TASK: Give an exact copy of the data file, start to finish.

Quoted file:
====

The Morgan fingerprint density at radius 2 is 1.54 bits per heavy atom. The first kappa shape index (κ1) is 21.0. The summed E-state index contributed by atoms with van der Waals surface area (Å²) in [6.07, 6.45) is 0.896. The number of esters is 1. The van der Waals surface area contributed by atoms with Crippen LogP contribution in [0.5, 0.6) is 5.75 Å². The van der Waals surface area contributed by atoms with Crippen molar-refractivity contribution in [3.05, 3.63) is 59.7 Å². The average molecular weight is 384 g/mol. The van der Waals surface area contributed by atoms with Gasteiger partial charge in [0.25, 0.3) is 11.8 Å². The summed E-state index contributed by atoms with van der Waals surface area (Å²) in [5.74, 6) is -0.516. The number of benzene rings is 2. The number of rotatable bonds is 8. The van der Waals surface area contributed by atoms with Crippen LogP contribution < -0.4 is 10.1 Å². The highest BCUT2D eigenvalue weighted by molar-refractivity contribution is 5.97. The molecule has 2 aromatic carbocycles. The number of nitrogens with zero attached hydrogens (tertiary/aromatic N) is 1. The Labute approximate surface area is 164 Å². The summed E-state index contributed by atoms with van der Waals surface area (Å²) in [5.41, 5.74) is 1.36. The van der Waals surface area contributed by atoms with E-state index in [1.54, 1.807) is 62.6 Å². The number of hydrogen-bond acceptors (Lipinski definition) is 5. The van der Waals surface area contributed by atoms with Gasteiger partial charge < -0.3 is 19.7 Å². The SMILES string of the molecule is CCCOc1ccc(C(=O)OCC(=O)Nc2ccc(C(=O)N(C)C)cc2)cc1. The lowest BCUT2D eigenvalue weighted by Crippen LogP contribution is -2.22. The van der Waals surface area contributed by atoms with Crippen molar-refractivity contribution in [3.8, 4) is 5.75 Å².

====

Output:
The Morgan fingerprint density at radius 2 is 1.54 bits per heavy atom. The first kappa shape index (κ1) is 21.0. The summed E-state index contributed by atoms with van der Waals surface area (Å²) in [6.07, 6.45) is 0.896. The number of esters is 1. The van der Waals surface area contributed by atoms with Crippen LogP contribution in [0.5, 0.6) is 5.75 Å². The van der Waals surface area contributed by atoms with Crippen molar-refractivity contribution in [3.05, 3.63) is 59.7 Å². The average molecular weight is 384 g/mol. The van der Waals surface area contributed by atoms with Gasteiger partial charge in [0.25, 0.3) is 11.8 Å². The summed E-state index contributed by atoms with van der Waals surface area (Å²) in [5.74, 6) is -0.516. The number of benzene rings is 2. The number of rotatable bonds is 8. The van der Waals surface area contributed by atoms with Crippen LogP contribution < -0.4 is 10.1 Å². The highest BCUT2D eigenvalue weighted by molar-refractivity contribution is 5.97. The molecule has 2 aromatic carbocycles. The number of nitrogens with zero attached hydrogens (tertiary/aromatic N) is 1. The Labute approximate surface area is 164 Å². The summed E-state index contributed by atoms with van der Waals surface area (Å²) in [5.41, 5.74) is 1.36. The van der Waals surface area contributed by atoms with E-state index in [1.54, 1.807) is 62.6 Å². The number of hydrogen-bond acceptors (Lipinski definition) is 5. The van der Waals surface area contributed by atoms with Gasteiger partial charge < -0.3 is 19.7 Å². The SMILES string of the molecule is CCCOc1ccc(C(=O)OCC(=O)Nc2ccc(C(=O)N(C)C)cc2)cc1. The lowest BCUT2D eigenvalue weighted by Crippen LogP contribution is -2.22. The van der Waals surface area contributed by atoms with Crippen molar-refractivity contribution in [3.8, 4) is 5.75 Å².